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Illinois adds changes to high school concussion policy

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A new Illinois law changes the way high schools analyze head injuries and concussions.

On Monday, August 3, 2015, Illinois Gov. Bruce Rauner signed into law Senate Bill 7, requiring students who suffer a concussion to receive permission from a doctor or trainer before they may fully return to class or sports. Moline head football Mike Tracey said Moline already followed that protocol before the legislation.

"It's a smart change and a sensible change," Tracey said.

The law, which begins immediately, requires any Illinois school that participates in interscholastic athletics to create a concussion oversight committee, which will be responsible for creating a return-to-play policy for students who have suffered a head injury.

Tracey, who's been coaching high school football for more than a decade, said a lot has changed since he began coaching. Practice times have been reduced, the number of days practicing in full pads have been cut and more safety education has been implemented.

"This is the first time I've operated under these new time constraints," Tracey said. "We went from 8 a.m. to 9:30 a.m. today; we gave them a two-hour break, as required by the IHSA, and then we will go from 11:30 a.m. to 1 p.m., so the time frame was a lot different."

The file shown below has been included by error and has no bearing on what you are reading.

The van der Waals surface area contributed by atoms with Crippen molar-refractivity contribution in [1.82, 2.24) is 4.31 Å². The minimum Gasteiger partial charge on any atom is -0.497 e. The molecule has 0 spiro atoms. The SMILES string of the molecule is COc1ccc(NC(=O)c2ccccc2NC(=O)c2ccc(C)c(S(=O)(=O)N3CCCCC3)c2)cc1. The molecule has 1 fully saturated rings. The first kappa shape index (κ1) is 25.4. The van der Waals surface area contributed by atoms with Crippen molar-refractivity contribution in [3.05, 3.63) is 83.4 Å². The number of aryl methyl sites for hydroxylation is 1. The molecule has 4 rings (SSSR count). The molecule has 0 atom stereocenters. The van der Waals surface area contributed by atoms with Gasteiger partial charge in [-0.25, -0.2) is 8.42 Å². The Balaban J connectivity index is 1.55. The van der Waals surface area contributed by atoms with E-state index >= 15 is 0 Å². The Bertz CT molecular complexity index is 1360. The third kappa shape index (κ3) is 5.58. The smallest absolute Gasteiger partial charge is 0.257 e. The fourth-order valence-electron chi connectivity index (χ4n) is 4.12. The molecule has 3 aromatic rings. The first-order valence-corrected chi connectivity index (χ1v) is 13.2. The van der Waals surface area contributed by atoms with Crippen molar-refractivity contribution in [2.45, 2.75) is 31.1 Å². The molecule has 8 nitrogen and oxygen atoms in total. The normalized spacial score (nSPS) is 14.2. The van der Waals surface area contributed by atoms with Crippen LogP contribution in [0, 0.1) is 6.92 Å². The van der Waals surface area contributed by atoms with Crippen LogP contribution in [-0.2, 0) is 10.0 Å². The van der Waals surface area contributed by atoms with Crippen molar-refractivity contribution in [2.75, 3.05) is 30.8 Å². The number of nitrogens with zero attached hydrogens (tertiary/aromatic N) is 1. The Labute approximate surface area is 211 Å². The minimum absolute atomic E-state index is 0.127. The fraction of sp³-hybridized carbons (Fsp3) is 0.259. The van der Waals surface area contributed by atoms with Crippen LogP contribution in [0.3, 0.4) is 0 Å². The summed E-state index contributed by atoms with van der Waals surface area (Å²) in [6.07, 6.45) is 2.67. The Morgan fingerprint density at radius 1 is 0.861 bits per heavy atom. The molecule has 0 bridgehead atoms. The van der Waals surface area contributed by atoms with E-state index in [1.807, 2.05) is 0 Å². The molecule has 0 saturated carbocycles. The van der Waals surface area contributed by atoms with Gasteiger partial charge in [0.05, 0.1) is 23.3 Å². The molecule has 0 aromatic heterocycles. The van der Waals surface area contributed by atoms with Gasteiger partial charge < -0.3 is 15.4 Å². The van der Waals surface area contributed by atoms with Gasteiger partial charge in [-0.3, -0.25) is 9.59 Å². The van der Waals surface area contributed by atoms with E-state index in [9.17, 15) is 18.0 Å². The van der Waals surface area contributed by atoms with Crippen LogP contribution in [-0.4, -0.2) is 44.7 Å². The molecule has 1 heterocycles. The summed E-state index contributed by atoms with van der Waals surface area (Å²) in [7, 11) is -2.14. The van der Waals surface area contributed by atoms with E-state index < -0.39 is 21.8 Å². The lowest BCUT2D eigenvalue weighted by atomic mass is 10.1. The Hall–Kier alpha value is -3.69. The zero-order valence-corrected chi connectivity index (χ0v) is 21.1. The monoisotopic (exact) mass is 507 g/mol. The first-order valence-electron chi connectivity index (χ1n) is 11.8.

In previous years, Tracey said his practices were more than two-and-a-half hours, but have since been reduced citing player safety.

Moline sophomore Thomas Parrish recently suffered a concussion while on vacation. The sophomore missed nearly two weeks of team activities due to his injury, and had to pass a concussion test before returning to practice. Parrish said his symptoms didn't last long, and without following the proper rules, he would have likely returned to practice too soon.

"I only had a headache for like the first day," Parrish said.

"I probably would have returned three or four days too early," Parrish added.

Fifty-eight percent of concussions are suffered at practice, according to a study published in May 2015 in the Journal of American Medical Association -- Pediatrics. The study also found that concussion rates for high-school athletes is 11 percent higher than it is for college players.

Earlier this year, a former South Elgin High School football player filed a lawsuit against the Illinois High School Association over its policies on concussion prevention and treatment.

In 2011, the IHSA created a formal concussion management policy that included concussion and head injury information.

Coach Tracey said he believes all changes benefit the players, which will benefit the sport in the long run.

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